China, South Korea and Japan are to boost joint research into a new computer operating system to rival Microsoft Windows.
Japan hopes top companies will take up the new system
The project, expected to be open-source software, was proposed by Japan and is intended to give a helping hand to Windows rivals, such as Linux.
The Japanese Government has already earmarked one billion yen (US$85.5m) for the project.
"Japan does not have the intention of rejecting a certain product," a spokesman for Japan's Minister of Trade, Takeo Hiranuma, said.
"However Microsoft Windows dominates everywhere, although people also want to test different products. Therefore it is important to work on alternatives."
The official added that top officials of the Ministries of Trade from Japan, China and South Korea will come together for a further meeting later in September.
An open-source software forum will then be set up by major Japanese electronics companies such as Hitachi, Matsushita, NEC and Fujitsu, to establish what they need from the alternative software.
However, Japanese officials confirmed that they planned more to work with current Windows alternatives than building a new system entirely from scratch.
"The idea is to get existing non-Windows operating systems, such as Linux, to be more broadly used, rather than developing a totally new operating system," said ministry official Takashi Kume.
He added that it was hoped development of a Windows alternative would allow manufacturers more choice.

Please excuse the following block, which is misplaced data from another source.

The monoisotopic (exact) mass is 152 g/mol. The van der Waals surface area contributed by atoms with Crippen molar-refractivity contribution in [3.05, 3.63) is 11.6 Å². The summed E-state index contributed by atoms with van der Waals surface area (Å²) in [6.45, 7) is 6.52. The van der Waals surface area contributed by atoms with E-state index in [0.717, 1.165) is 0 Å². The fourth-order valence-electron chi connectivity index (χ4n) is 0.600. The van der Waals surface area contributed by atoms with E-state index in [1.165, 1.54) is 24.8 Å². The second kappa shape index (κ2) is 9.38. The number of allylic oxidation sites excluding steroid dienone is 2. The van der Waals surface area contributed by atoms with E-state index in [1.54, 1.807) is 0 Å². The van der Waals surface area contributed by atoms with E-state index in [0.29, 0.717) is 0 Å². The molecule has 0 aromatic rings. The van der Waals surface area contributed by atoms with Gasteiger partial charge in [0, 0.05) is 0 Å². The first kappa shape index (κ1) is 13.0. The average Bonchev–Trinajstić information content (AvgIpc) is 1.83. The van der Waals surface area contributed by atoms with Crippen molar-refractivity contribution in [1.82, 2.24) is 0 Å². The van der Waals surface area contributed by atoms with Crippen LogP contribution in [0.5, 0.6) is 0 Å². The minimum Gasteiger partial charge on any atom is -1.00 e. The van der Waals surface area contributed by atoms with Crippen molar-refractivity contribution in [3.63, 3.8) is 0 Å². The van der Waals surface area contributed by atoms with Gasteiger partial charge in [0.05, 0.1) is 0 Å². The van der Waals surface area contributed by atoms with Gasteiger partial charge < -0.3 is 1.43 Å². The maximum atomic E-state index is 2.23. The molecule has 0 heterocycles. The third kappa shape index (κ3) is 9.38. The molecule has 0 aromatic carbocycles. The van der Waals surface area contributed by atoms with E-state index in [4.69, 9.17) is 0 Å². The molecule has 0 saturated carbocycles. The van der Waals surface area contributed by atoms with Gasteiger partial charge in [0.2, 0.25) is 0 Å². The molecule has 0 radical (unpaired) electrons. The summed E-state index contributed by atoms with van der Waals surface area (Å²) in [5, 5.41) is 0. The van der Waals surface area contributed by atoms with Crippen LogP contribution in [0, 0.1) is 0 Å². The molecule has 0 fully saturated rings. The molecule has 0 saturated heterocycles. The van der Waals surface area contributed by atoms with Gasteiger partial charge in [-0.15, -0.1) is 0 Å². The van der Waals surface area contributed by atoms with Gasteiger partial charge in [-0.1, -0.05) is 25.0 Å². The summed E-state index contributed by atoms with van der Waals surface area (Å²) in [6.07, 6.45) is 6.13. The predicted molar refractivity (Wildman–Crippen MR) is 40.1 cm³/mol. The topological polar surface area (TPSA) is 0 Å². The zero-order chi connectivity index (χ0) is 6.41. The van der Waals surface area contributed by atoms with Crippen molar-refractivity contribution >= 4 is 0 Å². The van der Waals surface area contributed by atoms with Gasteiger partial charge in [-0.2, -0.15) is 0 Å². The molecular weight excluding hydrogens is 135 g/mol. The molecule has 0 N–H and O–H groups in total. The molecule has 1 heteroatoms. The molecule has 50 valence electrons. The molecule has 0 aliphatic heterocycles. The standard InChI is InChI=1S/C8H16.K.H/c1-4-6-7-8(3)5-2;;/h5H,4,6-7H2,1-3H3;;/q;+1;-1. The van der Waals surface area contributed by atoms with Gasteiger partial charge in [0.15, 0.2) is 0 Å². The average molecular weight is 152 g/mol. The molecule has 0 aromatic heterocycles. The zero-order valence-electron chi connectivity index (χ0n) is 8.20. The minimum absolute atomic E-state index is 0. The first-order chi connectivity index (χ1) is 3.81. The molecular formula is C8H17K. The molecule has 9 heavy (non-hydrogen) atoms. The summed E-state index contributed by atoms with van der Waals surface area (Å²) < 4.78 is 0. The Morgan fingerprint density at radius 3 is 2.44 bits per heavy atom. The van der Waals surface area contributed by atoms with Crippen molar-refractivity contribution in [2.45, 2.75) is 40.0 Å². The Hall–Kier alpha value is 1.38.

Recent problems regarding viruses that attacked Windows software have shown to the three countries the risk of relying on a single software product.
Elsewhere in the region, Malaysia's technology minister has given his country's endorsement to Linux, which can be copied and modified freely.
The open source system is considered cheaper than Windows, although it does require money to be spent on support installing and running the system.
"It's that version of Linux which is starting to worry Microsoft, which is why they're so concerned when national governments start endorsing Linux, start offering money to develop mew Linux programmes," said technology analyst Bill Thompson.
National governments, Mr Thompson added, were realising the benefits that come to them of using Linux-type systems, not only in terms of cost and reliability, but also because they have control.
Linux is already popular in China
"The philosophy behind Linux is one of providing an operating system for the people and by the people," Mr Thompson told BBC World Service's East Asia Today programme.
"It's developed by a team of dedicated developers, it's given away for nothing, so anyone who wants it can use it.
"If you are the Japanese Government and you're installing Microsoft software on all of your systems, if anything goes wrong with it it's up to Microsoft to fix it, you have to rely on them and their programmers.
"If you've installed Linux, your programmers can actually get in there, find the problems and fix them themselves."